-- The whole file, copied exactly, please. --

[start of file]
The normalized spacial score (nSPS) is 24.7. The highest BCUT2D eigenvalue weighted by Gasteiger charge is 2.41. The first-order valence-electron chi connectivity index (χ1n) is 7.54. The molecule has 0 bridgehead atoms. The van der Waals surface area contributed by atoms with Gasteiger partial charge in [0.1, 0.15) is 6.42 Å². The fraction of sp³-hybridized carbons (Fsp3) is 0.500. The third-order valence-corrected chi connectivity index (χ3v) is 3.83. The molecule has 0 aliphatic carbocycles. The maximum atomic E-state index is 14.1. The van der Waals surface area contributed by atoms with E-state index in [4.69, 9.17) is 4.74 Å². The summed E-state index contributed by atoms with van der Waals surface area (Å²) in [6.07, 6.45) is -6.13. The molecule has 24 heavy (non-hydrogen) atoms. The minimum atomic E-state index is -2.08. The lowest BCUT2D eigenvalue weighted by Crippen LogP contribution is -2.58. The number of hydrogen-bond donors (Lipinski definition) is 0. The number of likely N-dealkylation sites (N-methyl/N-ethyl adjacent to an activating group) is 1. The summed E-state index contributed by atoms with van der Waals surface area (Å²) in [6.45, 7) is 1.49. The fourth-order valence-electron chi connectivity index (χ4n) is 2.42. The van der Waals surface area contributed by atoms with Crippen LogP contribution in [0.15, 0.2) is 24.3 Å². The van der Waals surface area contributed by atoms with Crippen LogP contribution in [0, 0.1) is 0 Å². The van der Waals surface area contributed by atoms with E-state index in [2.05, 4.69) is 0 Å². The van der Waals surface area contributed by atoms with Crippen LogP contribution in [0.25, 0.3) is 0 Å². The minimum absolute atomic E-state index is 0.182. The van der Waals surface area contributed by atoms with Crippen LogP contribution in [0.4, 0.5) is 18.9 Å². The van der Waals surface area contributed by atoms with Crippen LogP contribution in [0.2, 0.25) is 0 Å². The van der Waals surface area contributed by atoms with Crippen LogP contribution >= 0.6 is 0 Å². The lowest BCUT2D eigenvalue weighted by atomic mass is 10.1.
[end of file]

The normalized spacial score (nSPS) is 24.7. The highest BCUT2D eigenvalue weighted by Gasteiger charge is 2.41. The first-order valence-electron chi connectivity index (χ1n) is 7.54. The molecule has 0 bridgehead atoms. The van der Waals surface area contributed by atoms with Gasteiger partial charge in [0.1, 0.15) is 6.42 Å². The fraction of sp³-hybridized carbons (Fsp3) is 0.500. The third-order valence-corrected chi connectivity index (χ3v) is 3.83. The molecule has 0 aliphatic carbocycles. The maximum atomic E-state index is 14.1. The van der Waals surface area contributed by atoms with E-state index in [4.69, 9.17) is 4.74 Å². The summed E-state index contributed by atoms with van der Waals surface area (Å²) in [6.07, 6.45) is -6.13. The molecule has 24 heavy (non-hydrogen) atoms. The minimum atomic E-state index is -2.08. The lowest BCUT2D eigenvalue weighted by Crippen LogP contribution is -2.58. The number of hydrogen-bond donors (Lipinski definition) is 0. The number of likely N-dealkylation sites (N-methyl/N-ethyl adjacent to an activating group) is 1. The summed E-state index contributed by atoms with van der Waals surface area (Å²) in [6.45, 7) is 1.49. The fourth-order valence-electron chi connectivity index (χ4n) is 2.42. The van der Waals surface area contributed by atoms with Crippen LogP contribution in [0.15, 0.2) is 24.3 Å². The van der Waals surface area contributed by atoms with Crippen LogP contribution in [0, 0.1) is 0 Å². The van der Waals surface area contributed by atoms with E-state index in [2.05, 4.69) is 0 Å². The van der Waals surface area contributed by atoms with Crippen LogP contribution in [0.25, 0.3) is 0 Å². The minimum absolute atomic E-state index is 0.182. The van der Waals surface area contributed by atoms with Crippen LogP contribution in [0.4, 0.5) is 18.9 Å². The van der Waals surface area contributed by atoms with Crippen LogP contribution in [0.2, 0.25) is 0 Å². The van der Waals surface area contributed by atoms with Crippen LogP contribution >= 0.6 is 0 Å². The lowest BCUT2D eigenvalue weighted by atomic mass is 10.1.